Just as you enter Terminal 5 of London’s Heathrow airport, you are literally bombarded with Lumia 800 ads. There are six of them, playing on giant screens across the hall, so no matter where you eneter, the Lumia 800 Ad is impossible to miss. It looks great, feels fresh and draws you to it, giving Nokia’s new launch some necessary eyeballs.
As you can see, screen after screen playing the one minute ad, again and again. Infact, its the only advertisement that one can spot before you clear security. Here what it looks like:
Great. But, I do have one problem with Nokia’s approach. There used to be a Nokia Store at Terminal 5, showcasing all the Nokia products in an exclusive setting. That store closed one week before Nokia’s big Lumia reveal. One week before their phones became cool again.
So instead of walking in, seeing the ad and then checking out the Nokia devices in the ad I’ve seen, now I can see the ads and then – nothing. I cross security and I forget about it, or as Nokia would hope, remember to then specially goto a
Nokia Store operator/multibrand store to check it out.
(Nokia’s Terminal 5 Store As It Was)
I have been a big advocate of retail stores and I possibly could not understand why Nokia was shutting down its own online AND retail stores. Even if they don’t make money for you Nokia, its important to keep them. Most people will come checkout the device and if they like it, buy it at a store which was selling them for a lesser price, and Nokia should be fine with that. So even if the Heathrow store just sold 10 Lumia 800’s in a month, it would be fine because of who knows how many people have would have gone back home and ordered that device online or via their operator based on the lovely experience at Nokia’s Store. What’s better than showing off your top device in a place which you control, and thus guarantee that the customer walks away with the best experience ever?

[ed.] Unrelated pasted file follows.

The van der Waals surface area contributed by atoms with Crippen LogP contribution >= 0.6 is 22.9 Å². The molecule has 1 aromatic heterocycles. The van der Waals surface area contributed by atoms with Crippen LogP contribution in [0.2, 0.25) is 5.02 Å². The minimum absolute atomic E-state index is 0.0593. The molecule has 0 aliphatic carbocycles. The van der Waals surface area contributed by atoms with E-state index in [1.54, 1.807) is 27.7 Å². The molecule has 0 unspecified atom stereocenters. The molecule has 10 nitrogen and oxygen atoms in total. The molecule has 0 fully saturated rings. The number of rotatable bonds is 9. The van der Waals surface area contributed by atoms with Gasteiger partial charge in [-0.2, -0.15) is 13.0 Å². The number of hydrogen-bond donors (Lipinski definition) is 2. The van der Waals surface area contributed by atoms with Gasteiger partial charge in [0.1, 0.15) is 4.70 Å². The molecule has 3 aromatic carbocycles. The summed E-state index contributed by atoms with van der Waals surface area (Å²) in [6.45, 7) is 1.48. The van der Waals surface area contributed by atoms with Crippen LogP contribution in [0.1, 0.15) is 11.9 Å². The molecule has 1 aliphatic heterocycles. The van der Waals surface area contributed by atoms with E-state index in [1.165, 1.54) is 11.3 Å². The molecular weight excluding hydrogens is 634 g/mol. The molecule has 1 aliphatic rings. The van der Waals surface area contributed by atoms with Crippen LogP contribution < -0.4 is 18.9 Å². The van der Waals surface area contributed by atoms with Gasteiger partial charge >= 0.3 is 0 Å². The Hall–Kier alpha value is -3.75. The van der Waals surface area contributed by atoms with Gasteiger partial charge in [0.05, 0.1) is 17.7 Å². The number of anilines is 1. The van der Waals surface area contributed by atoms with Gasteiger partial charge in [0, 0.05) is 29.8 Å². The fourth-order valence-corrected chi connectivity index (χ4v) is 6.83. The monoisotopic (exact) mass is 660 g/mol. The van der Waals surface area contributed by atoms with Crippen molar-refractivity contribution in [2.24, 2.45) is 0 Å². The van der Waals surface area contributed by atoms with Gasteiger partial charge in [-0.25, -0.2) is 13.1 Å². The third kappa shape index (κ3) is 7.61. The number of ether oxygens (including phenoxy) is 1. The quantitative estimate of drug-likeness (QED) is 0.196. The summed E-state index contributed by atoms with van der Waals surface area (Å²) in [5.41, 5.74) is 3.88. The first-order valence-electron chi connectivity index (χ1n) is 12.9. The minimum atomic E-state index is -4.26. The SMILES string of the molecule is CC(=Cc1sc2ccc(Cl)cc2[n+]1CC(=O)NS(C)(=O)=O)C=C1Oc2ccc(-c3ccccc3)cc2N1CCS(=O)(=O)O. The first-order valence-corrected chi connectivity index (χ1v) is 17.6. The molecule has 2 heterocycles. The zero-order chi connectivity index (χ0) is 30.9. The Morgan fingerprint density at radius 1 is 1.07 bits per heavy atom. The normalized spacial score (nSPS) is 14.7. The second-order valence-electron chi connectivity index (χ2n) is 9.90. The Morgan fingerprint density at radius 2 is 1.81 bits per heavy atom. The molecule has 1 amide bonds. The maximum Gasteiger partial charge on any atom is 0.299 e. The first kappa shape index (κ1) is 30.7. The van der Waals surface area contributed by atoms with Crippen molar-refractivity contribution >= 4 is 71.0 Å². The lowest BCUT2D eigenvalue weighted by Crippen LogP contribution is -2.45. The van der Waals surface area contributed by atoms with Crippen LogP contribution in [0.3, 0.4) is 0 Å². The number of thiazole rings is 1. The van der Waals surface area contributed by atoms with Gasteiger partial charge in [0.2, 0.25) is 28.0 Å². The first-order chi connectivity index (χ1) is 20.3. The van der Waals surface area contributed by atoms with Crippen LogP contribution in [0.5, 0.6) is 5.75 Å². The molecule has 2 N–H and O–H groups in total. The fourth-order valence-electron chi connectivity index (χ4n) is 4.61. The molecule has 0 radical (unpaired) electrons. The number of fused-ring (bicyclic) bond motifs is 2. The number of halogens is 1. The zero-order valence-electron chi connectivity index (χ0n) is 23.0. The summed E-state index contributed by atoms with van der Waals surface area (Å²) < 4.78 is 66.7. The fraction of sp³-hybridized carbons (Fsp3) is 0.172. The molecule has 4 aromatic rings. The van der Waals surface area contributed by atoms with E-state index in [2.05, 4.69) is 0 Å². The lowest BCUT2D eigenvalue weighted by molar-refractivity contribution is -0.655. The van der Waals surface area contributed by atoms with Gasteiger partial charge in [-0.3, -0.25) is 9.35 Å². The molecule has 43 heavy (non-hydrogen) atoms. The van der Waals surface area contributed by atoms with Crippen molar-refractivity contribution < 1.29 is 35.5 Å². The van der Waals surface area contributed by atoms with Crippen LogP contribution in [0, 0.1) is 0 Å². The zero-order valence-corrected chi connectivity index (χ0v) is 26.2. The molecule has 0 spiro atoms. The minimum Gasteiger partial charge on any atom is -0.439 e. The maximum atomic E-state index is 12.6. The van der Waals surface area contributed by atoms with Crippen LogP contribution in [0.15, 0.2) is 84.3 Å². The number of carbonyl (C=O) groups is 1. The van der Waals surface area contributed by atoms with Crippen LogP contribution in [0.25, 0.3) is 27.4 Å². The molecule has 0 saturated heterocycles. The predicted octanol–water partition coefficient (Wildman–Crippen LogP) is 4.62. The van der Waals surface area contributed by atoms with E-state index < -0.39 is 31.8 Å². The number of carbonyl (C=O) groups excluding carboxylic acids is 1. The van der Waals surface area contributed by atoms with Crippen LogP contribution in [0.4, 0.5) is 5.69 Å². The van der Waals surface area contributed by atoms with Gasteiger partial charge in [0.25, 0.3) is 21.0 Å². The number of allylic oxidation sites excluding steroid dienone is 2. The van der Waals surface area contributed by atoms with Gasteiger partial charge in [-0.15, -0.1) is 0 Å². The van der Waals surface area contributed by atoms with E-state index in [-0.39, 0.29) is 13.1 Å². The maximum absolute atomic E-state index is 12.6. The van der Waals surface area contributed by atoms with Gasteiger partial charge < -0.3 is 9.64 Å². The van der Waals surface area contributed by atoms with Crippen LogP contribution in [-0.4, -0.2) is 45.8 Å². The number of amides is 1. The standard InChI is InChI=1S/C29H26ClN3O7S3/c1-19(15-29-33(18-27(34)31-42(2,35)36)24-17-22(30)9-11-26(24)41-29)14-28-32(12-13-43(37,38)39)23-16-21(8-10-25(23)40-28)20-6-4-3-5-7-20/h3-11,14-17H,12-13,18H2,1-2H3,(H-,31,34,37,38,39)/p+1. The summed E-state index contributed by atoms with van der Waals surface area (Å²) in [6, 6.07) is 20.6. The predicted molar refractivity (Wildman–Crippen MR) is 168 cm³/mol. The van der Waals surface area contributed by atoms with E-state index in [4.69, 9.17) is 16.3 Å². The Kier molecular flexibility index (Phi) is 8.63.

The prices at Nokia’s official retail stores was always more than the bargain people were getting online and that’s why the model seemed to be failing for Nokia. Yet, when priced right retail stores indulge impulse buys and devices like the Lumia 800, have the potential to cause exactly that.
So we need to see Nokia’s Stores come back, online and in the real world. I sure hope some of that marketing money is going this way, because it’d suck for Nokia if they made Windows Phones feel cool with all their spending and then people walked into a multibrand store and picked up a Samsung Focus or a HTC Titan.